While Google quietly removed the "don't do evil" clause from its mission statement, apparently work on this project has moved at a snail's pace due to ethical concerns stemming from Duplex's debut at I/O in May.
Namely, that it wasn't clear if the hair salon or Chinese restaurant employees were aware that they were speaking to a synthesized human voice rather than a warm-blooded homo sapiens. Google later clarified that Duplex would disclose itself as an AI when making calls.
Plenty of call centers are automated at this point, it's just that none of those robo-operators could pass the Turing test. While Duplex sounds like it absolutely did, Google says it isn't actively testing the tech with potential enterprise clients. The other side is that this could be another case of computers taking over low-skill jobs that'd typically be done by humans.
As The Information notes, plenty of other companies offer their digital assistants for similar tasks. Amazon, for example, has made its plans to offer commercial versions of Alexa for call centers abundantly clear already. Google makes money hand over fist on its enterprise services as is, and this could be the next step toward boosting its revenues even higher.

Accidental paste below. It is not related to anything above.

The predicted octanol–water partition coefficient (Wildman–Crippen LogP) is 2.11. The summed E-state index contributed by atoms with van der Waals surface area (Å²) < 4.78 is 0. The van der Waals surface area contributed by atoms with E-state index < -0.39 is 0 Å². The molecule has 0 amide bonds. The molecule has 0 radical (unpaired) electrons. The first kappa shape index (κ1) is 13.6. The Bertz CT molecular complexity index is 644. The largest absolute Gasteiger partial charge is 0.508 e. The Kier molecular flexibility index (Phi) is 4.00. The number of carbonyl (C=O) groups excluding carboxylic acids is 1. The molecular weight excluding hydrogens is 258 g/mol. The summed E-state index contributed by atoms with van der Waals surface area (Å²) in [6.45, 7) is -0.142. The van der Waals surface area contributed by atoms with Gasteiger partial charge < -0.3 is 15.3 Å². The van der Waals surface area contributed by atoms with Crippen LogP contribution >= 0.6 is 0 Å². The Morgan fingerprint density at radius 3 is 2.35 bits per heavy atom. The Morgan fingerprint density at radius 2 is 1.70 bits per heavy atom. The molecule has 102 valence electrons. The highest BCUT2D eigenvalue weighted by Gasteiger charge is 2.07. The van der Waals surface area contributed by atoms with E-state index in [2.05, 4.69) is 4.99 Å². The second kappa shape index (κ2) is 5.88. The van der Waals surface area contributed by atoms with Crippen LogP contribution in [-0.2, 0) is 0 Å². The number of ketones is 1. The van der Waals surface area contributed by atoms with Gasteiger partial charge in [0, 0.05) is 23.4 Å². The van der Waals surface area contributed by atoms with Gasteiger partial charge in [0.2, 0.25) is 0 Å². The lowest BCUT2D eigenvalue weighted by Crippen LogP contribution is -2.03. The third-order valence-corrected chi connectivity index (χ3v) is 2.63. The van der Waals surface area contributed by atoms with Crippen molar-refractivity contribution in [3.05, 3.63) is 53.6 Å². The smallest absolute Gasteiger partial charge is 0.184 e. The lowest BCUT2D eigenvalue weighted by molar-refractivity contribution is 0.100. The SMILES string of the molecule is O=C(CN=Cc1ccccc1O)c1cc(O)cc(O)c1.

Update 7/5/18 5:40PM ET: Google says it isn't testing Duplex with any enterprise clients, and is instead focusing on getting the consumer version nailed down first. We've clarified this post to reflect that information. Here's the full statement from a Google spokesperson:
"We're currently focused on consumer use cases for the Duplex technology and we aren't testing Duplex with any enterprise clients. As we shared last week, Duplex is designed to operate in very specific use cases, and currently we're focused on testing with restaurant reservations, hair salon booking, and holiday hours with a limited set of trusted testers. It's important that we get the experience right and we're taking a slow and measured approach as we incorporate learnings and feedback from our tests."